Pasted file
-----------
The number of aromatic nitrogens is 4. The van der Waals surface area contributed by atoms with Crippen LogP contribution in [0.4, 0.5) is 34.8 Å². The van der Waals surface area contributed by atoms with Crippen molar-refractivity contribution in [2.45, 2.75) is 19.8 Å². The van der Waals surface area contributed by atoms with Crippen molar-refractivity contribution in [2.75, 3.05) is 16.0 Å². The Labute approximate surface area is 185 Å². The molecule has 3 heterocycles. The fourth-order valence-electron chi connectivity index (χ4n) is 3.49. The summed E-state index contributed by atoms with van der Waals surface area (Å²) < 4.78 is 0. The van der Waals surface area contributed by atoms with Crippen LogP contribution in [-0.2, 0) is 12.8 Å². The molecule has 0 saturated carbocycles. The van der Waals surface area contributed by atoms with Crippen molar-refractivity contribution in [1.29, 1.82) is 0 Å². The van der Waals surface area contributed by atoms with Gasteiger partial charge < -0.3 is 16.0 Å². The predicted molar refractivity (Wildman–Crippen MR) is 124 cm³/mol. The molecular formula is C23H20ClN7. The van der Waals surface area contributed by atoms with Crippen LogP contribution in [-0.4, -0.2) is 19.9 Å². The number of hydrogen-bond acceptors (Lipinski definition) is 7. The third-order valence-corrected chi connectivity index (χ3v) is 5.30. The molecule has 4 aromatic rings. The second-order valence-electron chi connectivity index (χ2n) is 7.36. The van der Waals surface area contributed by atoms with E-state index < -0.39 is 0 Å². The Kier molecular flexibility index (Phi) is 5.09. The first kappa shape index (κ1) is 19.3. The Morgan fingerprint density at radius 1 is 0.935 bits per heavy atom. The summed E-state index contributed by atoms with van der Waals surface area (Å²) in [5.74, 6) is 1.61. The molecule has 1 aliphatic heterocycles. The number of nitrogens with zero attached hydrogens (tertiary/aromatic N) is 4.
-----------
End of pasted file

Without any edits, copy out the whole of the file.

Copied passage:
The number of aromatic nitrogens is 4. The van der Waals surface area contributed by atoms with Crippen LogP contribution in [0.4, 0.5) is 34.8 Å². The van der Waals surface area contributed by atoms with Crippen molar-refractivity contribution in [2.45, 2.75) is 19.8 Å². The van der Waals surface area contributed by atoms with Crippen molar-refractivity contribution in [2.75, 3.05) is 16.0 Å². The Labute approximate surface area is 185 Å². The molecule has 3 heterocycles. The fourth-order valence-electron chi connectivity index (χ4n) is 3.49. The summed E-state index contributed by atoms with van der Waals surface area (Å²) < 4.78 is 0. The van der Waals surface area contributed by atoms with Crippen LogP contribution in [-0.2, 0) is 12.8 Å². The molecule has 0 saturated carbocycles. The van der Waals surface area contributed by atoms with Crippen molar-refractivity contribution in [1.29, 1.82) is 0 Å². The van der Waals surface area contributed by atoms with Gasteiger partial charge < -0.3 is 16.0 Å². The predicted molar refractivity (Wildman–Crippen MR) is 124 cm³/mol. The molecular formula is C23H20ClN7. The van der Waals surface area contributed by atoms with Crippen LogP contribution in [-0.4, -0.2) is 19.9 Å². The number of hydrogen-bond acceptors (Lipinski definition) is 7. The third-order valence-corrected chi connectivity index (χ3v) is 5.30. The molecule has 4 aromatic rings. The second-order valence-electron chi connectivity index (χ2n) is 7.36. The van der Waals surface area contributed by atoms with E-state index < -0.39 is 0 Å². The Kier molecular flexibility index (Phi) is 5.09. The first kappa shape index (κ1) is 19.3. The Morgan fingerprint density at radius 1 is 0.935 bits per heavy atom. The summed E-state index contributed by atoms with van der Waals surface area (Å²) in [5.74, 6) is 1.61. The molecule has 1 aliphatic heterocycles. The number of nitrogens with zero attached hydrogens (tertiary/aromatic N) is 4.